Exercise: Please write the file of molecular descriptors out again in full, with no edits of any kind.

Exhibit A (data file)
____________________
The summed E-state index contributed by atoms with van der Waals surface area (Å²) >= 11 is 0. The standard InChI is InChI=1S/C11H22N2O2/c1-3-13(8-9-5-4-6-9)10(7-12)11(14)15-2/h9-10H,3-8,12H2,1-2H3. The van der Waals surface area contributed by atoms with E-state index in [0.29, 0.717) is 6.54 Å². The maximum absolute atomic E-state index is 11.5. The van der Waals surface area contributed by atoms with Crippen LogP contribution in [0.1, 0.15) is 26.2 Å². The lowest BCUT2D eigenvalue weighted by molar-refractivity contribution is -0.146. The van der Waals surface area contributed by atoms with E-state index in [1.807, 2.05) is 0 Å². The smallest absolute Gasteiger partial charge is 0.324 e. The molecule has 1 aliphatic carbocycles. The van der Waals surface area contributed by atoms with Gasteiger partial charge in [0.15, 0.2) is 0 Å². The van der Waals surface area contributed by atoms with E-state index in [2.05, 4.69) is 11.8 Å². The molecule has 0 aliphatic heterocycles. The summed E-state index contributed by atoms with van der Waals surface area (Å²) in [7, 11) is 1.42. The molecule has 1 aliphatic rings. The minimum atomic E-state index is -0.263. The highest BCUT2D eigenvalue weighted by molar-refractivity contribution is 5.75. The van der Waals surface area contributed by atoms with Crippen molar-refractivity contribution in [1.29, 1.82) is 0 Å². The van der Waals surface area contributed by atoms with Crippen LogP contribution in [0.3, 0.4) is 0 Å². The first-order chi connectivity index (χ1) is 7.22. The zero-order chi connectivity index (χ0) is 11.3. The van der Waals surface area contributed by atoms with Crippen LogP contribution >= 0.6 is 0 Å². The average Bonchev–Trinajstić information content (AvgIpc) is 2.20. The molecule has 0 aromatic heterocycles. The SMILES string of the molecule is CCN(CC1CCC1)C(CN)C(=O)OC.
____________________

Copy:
The summed E-state index contributed by atoms with van der Waals surface area (Å²) >= 11 is 0. The standard InChI is InChI=1S/C11H22N2O2/c1-3-13(8-9-5-4-6-9)10(7-12)11(14)15-2/h9-10H,3-8,12H2,1-2H3. The van der Waals surface area contributed by atoms with E-state index in [0.29, 0.717) is 6.54 Å². The maximum absolute atomic E-state index is 11.5. The van der Waals surface area contributed by atoms with Crippen LogP contribution in [0.1, 0.15) is 26.2 Å². The lowest BCUT2D eigenvalue weighted by molar-refractivity contribution is -0.146. The van der Waals surface area contributed by atoms with E-state index in [1.807, 2.05) is 0 Å². The smallest absolute Gasteiger partial charge is 0.324 e. The molecule has 1 aliphatic carbocycles. The van der Waals surface area contributed by atoms with Gasteiger partial charge in [0.15, 0.2) is 0 Å². The van der Waals surface area contributed by atoms with E-state index in [2.05, 4.69) is 11.8 Å². The molecule has 0 aliphatic heterocycles. The summed E-state index contributed by atoms with van der Waals surface area (Å²) in [7, 11) is 1.42. The molecule has 1 aliphatic rings. The minimum atomic E-state index is -0.263. The highest BCUT2D eigenvalue weighted by molar-refractivity contribution is 5.75. The van der Waals surface area contributed by atoms with Crippen molar-refractivity contribution in [1.29, 1.82) is 0 Å². The van der Waals surface area contributed by atoms with Crippen LogP contribution in [0.3, 0.4) is 0 Å². The first-order chi connectivity index (χ1) is 7.22. The zero-order chi connectivity index (χ0) is 11.3. The van der Waals surface area contributed by atoms with Crippen LogP contribution >= 0.6 is 0 Å². The average Bonchev–Trinajstić information content (AvgIpc) is 2.20. The molecule has 0 aromatic heterocycles. The SMILES string of the molecule is CCN(CC1CCC1)C(CN)C(=O)OC.